Headlines, Latin America & the Caribbean

SCIENCE-VENEZUELA: The Total Solar Eclipse ‘Happening’

Estrella Gutierrez

CARACAS, Feb 25 1998 (IPS) - Curiosity, myth, science, business, entertainment and technology have combined to draw thousands of visitors from all over the world to the northeastern coast of Venezuela to observe Thursday the last total solar eclipse visible this century in South America.

The dozen pages on the eclipse to be found on the Internet say the path of the moon’s umbral will begin in the Pacific Ocean southeast of Hawaii, continue through northern South America and the Caribbean, and end – after tracing a path of 14,000 kms – along the Atlantic coast of Africa, between the Canary Islands and Morocco.

The shadow will reach Venezuela after passing through neighbouring Colombia. It will then continue on over the Dutch West Indies.

The total solar eclipse will be the second seen from Venezuela this century. The first took place on Feb. 3, 1916. The best areas for viewing the phenomenon will be the states of Zulia, Falcon and Carabobo. The eclipse will be visible for around three hours in Venezuela, starting at noon local time (16:00 GMT).

People surfing the Internet will also be able to watch the eclipse, in real time.

The total obscuring of the sun will be observable for 13 minutes from several sites in Zulia and Falcon, starting at 14:01 local time (18:01 GMT), astrophysicist Marcos Penaloza explained.

But the party already started Saturday on Patanemo bay in Carabobo, where famous bands and disc jockeys from Europe and the United States have been participating in the Total Eclipse festival of techno music, to run through Mar. 1. The festival has drawn young people from all over the world, including Japan.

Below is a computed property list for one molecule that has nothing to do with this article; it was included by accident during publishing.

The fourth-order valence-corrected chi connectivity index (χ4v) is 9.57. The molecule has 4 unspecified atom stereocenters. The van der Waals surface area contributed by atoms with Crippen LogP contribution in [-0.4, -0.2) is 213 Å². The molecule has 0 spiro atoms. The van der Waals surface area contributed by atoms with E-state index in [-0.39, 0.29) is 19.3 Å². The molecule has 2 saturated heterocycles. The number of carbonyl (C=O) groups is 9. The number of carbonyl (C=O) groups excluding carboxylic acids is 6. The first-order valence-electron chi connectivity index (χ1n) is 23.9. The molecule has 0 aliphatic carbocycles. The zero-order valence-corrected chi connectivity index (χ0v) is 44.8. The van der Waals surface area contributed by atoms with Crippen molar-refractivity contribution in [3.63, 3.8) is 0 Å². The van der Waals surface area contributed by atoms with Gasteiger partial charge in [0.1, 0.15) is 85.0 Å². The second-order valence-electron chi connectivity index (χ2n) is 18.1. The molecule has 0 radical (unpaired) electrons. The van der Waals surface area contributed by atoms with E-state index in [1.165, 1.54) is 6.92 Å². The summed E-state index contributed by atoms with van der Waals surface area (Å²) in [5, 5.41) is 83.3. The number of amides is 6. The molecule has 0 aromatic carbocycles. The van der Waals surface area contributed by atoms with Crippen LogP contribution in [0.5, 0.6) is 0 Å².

But the total eclipse of the sun, when the moon, 400 times closer to earth, obscures the sun, 400 times its size – “a happy cosmic coincidence,” in the words of astronomer Jorge Vergabacci with Venezuela’s leading Cajigal Observatory – will not be visible from the festival.

It will be observable at lake Sinamaica, however, in the oil- producing state of Zulia along the Colombian border. The state – where the darkness will be most complete and last the longest on Thursday – is home to the Anu indigenous group, whose preparations have been very different.

The more than 17,000 Anus constitute Venezuela’s fourth largest indigenous community. In fact, the country indirectly obtained its name from the group, because the huts on stilts in lake Maracaibo and the use of canoes reminded discovers Alonso de Ojeda and Americo Vespucio of Venice in 1499.

The Anus have two myths regarding the brief “night” caused by the eclipse. The first belief is that pregnant women must hide to keep the moon from stealing the lives of their children, who will either be stillborn or born full of spots in the shape of the moon, if the moon’s attempt is unsuccessful.

The Anus also believe that children are the light, and thus it is up to them to scare the darkness off with the greatest possible noise.

Over the past few days, the indigenous elders of Sinamaica have been teaching the children to make as much noise as possible Thursday, with canoes, paddles and sticks, in order to bring the sun back – which will take place nearly four minutes later.